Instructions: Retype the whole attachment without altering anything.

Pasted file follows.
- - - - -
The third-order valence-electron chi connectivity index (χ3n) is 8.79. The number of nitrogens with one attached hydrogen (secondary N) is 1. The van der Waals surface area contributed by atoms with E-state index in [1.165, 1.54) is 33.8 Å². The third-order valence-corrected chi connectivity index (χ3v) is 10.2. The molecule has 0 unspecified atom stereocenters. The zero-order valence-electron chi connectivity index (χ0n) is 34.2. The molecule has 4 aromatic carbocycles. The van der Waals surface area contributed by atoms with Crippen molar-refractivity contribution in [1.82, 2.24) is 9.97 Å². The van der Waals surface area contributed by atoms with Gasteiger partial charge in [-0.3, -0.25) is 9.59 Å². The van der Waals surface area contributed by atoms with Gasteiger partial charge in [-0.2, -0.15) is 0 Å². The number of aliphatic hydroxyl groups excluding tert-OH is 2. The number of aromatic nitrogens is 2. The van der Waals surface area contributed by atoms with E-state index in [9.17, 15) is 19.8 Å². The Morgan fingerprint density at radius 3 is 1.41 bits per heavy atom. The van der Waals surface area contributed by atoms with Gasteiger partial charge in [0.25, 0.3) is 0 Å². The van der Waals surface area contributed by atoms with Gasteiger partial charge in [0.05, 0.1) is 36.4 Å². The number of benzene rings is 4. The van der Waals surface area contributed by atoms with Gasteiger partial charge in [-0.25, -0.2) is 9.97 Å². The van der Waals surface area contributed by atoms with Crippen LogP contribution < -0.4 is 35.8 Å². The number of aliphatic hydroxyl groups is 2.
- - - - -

The third-order valence-electron chi connectivity index (χ3n) is 8.79. The number of nitrogens with one attached hydrogen (secondary N) is 1. The van der Waals surface area contributed by atoms with E-state index in [1.165, 1.54) is 33.8 Å². The third-order valence-corrected chi connectivity index (χ3v) is 10.2. The molecule has 0 unspecified atom stereocenters. The zero-order valence-electron chi connectivity index (χ0n) is 34.2. The molecule has 4 aromatic carbocycles. The van der Waals surface area contributed by atoms with Crippen molar-refractivity contribution in [1.82, 2.24) is 9.97 Å². The van der Waals surface area contributed by atoms with Gasteiger partial charge in [-0.3, -0.25) is 9.59 Å². The van der Waals surface area contributed by atoms with Gasteiger partial charge in [-0.2, -0.15) is 0 Å². The number of aliphatic hydroxyl groups excluding tert-OH is 2. The number of aromatic nitrogens is 2. The van der Waals surface area contributed by atoms with E-state index in [9.17, 15) is 19.8 Å². The Morgan fingerprint density at radius 3 is 1.41 bits per heavy atom. The van der Waals surface area contributed by atoms with Gasteiger partial charge in [0.25, 0.3) is 0 Å². The van der Waals surface area contributed by atoms with Gasteiger partial charge in [0.05, 0.1) is 36.4 Å². The number of benzene rings is 4. The van der Waals surface area contributed by atoms with Gasteiger partial charge in [-0.25, -0.2) is 9.97 Å². The van der Waals surface area contributed by atoms with Crippen LogP contribution < -0.4 is 35.8 Å². The number of aliphatic hydroxyl groups is 2.